It’s war. The troops are assembled in their armor, fresh and unsullied. The sun glints in their eyes as the general shouts to his men:
“Is there anyone who has built a new house,” he bellows, “but has not yet dedicated it? Let him go back home, lest he die in battle and another man dedicate it. Is there anyone who has planted a vineyard but never harvested it? Let him go back home, lest he die in battle and another harvest it. Is there anyone who has paid the bride-price for a wife, but who has not yet married her? Let him go back to his home, lest he die in battle and another marry her” (Deuteronomy 20:5-7).
The system is both humane and effective. Give people a stake in society, and they’ll have something to fight for.
We all have plans, whether grand like grad school or small like a snack. We’re always anticipating, thinking what’s next. Human beings look forward.
We are not on the brink of battle, but we’re at the brink of something else — the New Year. During the month of Elul, we stand like soldiers, eager and full of dread, our hearts pounding in our chests. The unknown approaches. What’s to become of me? What’s to become of those I love? Will we make it out alive?
The Sfat Emet, a great Chasidic master, suggested reading the Hebrews’ quest to conquer Canaan as a spiritual metaphor. The Canaanites, with their “abhorrent practices” (Deuteronomy 18:9) of consigning children to the fire (18:10), worshiping other gods, bowing to the sun or moon (17:3) — all acts described in this week’s parsha — represent the internal forces of sin, our yetzer hara. The yetzer hara is a force within us that impedes progress and promotes wrongdoing. It’s the dastardly voice that whispers that we’re not good enough, that no one will find out, that there’s time enough tomorrow. This impulse for falseness, for destruction, for short-cuts is represented by the Canaanites and their idol-worship. The Israelites, as God’s people, represent our own forces of goodness, our yetzer hatov. The yetzer hatov is a force within us that compels us to do well and good. It’s the cheerful voice that reminds us we’re capable, that there’s right and wrong and that there’s no time like the present.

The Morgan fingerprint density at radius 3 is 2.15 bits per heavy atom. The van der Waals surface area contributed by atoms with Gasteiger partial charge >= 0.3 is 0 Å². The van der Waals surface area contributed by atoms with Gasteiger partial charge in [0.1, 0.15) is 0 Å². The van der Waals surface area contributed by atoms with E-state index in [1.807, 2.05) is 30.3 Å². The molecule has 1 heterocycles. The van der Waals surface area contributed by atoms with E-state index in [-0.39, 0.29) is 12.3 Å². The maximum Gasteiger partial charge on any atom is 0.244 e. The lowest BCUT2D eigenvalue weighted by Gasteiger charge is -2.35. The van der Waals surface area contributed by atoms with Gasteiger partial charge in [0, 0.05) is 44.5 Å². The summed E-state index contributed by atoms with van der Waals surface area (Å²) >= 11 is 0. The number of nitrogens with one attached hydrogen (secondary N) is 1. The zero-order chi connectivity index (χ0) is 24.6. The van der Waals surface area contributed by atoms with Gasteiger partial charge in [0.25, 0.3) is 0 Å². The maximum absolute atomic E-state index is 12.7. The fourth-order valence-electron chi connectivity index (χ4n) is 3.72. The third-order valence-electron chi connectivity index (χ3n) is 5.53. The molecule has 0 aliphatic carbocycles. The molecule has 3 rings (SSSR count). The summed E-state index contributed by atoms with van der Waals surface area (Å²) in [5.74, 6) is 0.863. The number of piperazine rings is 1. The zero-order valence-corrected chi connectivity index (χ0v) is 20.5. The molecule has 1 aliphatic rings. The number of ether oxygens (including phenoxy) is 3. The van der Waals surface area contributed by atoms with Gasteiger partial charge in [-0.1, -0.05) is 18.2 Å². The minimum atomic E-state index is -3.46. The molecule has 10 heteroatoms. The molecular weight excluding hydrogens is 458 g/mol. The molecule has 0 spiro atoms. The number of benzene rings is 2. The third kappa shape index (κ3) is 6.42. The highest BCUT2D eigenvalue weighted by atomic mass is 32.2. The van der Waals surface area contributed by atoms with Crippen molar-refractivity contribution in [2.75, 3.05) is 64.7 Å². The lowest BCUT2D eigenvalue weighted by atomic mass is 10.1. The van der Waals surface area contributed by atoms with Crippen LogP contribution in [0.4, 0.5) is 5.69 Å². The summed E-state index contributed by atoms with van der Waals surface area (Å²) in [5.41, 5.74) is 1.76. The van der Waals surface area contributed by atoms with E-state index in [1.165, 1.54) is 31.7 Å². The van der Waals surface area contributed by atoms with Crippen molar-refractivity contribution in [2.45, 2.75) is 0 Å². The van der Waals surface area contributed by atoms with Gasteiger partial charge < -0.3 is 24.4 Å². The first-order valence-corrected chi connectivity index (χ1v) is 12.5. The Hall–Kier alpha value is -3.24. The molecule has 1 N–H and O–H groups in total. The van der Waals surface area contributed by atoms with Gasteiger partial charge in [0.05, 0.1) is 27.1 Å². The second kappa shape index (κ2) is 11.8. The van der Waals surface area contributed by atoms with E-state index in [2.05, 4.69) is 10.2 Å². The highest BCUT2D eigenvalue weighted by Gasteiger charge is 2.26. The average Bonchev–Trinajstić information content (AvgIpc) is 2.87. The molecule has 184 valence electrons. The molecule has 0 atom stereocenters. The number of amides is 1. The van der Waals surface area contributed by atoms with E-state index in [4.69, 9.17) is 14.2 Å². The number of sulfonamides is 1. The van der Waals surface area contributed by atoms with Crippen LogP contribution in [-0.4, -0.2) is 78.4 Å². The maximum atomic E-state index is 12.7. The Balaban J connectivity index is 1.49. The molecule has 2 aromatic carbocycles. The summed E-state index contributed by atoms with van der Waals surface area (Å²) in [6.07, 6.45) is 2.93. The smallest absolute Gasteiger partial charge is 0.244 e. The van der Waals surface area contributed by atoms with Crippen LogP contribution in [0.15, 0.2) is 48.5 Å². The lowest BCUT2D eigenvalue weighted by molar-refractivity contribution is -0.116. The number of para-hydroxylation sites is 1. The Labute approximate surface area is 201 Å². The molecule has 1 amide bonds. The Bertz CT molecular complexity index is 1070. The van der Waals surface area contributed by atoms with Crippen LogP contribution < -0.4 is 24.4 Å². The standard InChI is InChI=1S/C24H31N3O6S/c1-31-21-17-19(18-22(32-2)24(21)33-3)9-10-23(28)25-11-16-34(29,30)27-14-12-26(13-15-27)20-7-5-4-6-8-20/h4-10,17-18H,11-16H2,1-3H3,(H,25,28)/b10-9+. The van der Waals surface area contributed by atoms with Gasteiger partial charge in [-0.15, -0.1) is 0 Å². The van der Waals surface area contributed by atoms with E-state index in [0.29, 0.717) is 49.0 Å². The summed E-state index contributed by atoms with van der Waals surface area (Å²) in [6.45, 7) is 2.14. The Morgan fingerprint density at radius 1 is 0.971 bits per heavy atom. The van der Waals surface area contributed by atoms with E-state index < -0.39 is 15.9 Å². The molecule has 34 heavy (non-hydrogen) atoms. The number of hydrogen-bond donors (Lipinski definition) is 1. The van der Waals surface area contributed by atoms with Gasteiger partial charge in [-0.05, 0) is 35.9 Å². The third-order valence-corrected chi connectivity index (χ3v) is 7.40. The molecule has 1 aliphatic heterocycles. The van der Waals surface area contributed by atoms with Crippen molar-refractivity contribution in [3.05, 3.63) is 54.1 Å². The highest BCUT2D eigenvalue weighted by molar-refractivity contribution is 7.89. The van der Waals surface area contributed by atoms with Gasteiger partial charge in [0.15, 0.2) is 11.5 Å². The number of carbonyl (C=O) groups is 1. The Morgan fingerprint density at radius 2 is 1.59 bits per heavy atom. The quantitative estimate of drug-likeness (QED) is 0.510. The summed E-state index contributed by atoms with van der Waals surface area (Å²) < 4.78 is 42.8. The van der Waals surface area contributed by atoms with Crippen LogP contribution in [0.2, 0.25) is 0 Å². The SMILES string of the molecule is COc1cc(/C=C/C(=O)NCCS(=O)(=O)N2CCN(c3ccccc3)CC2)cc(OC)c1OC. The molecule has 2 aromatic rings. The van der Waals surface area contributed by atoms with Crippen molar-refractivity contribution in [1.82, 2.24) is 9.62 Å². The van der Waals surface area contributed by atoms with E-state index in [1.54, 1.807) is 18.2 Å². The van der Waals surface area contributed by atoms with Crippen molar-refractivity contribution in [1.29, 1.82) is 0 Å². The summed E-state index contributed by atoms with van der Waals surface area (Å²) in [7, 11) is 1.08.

For the Sfat Emet, the “occupation and conquering” of the Canaanite land by the Israelites was a symbolic representation of the battle within each one of us, between the force for integrity on the one hand and moral decay on the other. Both forces exist within all people. A part of our soul is Israelite, and a part is Canaanite.
The generals shout to their men: “Don’t delay! Life is calling you! Make it happen for yourself.” The High Holy Days shout the very same.
Let me be clear: We are not talking about a mere bucket list. It’s good to experience what life has to offer, but Judaism is deeper and wiser than that.
Home. Vineyard. Wife. These represent what’s important in life: security, joy and relationships. We hope for them, plan for them, fear their being taken away. We cannot go out into the world effectively if these are damaged.
Security. Joy. Relationships. If any of these are “off,” broken or ailing, now is the time to work on them.
This is the time for teshuvah — for changing those aspects of self that aren’t what they could be. For healing relationships that aren’t as healthy as they can be. Relationships are like Elul — gone before you know it.
We are in Elul. Each day of the month is a general, declaring that now’s the time to live.
Now’s the time. JN
Rabbi Dean Shapiro is the spiritual leader of Temple Emanuel of Tempe.